To mark National Apprenticeship Week 2019 (4 – 8 March), an international engineering association announced it is forming the first ever academic partnership agreement with a further education college in the UK.
The Open University has launched its Social Worker Degree Apprenticeship, supporting more people into higher education and providing a new, flexible route into becoming a social worker.
As National Apprenticeship Week highlights the opportunities available for apprentices, UK-based charity Education and Employers launches a report, Teenage Apprenticeships: Converting Awareness to Recruitment. The Government want to have recruited 3million apprenticeships by 2020, and the report investigates why the number of school leavers becoming apprentices has flatlined.
As National Apprenticeship Week begins, QA Education works with teen magazine Future Mag to find out about the new degree apprenticeships and how you go about getting one...
Degree apprenticeships – what are they and how can you get one?
On paper they make perfect sense. Degree apprenticeships are just that – a university degree and apprenticeship rolled into one – most are level 6 (bachelor’s) with a few leading to 7 (master’s).
Thousands of students set to join #10kTalks for National Apprenticeship Week 2018
Over one hundred schools have now signed-up to join the 10,000 talks movement (#10KTalks) – and will reach out to thousands of young people during National Apprenticeship Week.
National Apprenticeship Week 2018 - #NAW2018 – is now just four weeks away, taking place from 5 to 9 March 2018 and will bring together those passionate about apprenticeships to encourage more people to choose apprenticeships as a fast-track to a great career and business growth.
As National Apprenticeship Week draws to a close, new figures have been released highlighting just how popular the scheme has become in recent years.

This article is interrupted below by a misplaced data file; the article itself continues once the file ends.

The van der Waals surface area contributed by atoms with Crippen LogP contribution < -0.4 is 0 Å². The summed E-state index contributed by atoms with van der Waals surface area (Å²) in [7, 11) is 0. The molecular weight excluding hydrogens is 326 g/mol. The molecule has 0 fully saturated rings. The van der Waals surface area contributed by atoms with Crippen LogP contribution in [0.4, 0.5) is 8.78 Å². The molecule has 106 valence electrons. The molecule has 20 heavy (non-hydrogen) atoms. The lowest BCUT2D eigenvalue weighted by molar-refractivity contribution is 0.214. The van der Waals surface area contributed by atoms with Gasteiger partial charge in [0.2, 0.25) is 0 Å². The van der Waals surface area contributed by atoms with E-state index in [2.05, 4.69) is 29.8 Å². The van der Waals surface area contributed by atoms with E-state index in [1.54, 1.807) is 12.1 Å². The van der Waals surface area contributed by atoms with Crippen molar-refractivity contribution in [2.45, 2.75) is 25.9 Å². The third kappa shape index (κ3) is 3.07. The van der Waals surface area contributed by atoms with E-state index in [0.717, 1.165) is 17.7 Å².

New research from AAT (Association of Accounting Technicians) has found that almost half (48%) of UK businesses have taken on an apprentice in the last five years.
The study shows that apprenticeships can act as a catalyst for young people looking for a quick route into employment, and the majority of businesses believe apprenticeships are on the up.
Today marks the start of the 10th annual National Apprenticeship Week.
Schools, colleges and businesses across the nation are joining forces this week to celebrate the wealth of opportunities facing young people leaving school.
The week got off to a roaring start with a special event held at Barclays Bank on Canary Wharf, where education secretary Justine Greening addressed an audience of 100 employers and apprentices.
In her speech, Ms Greening praised the lifelong benefits of apprenticeships, calling them a "gold-standard route into a great career".
Half of school students aged between 16 and 18 say they will consider an apprenticeship after leaving school, a new report claims.
The study was commissioned by AAT (Association of Accounting Technicians) ahead of National Apprenticeship Week next week to find out more about what it is young people are after.
Results from the study showed that 37% of young people wanted to start earning money straight away, while 35% wanted to get valuable work experience, and 30% wanted to learn valuable work skills as soon as possible.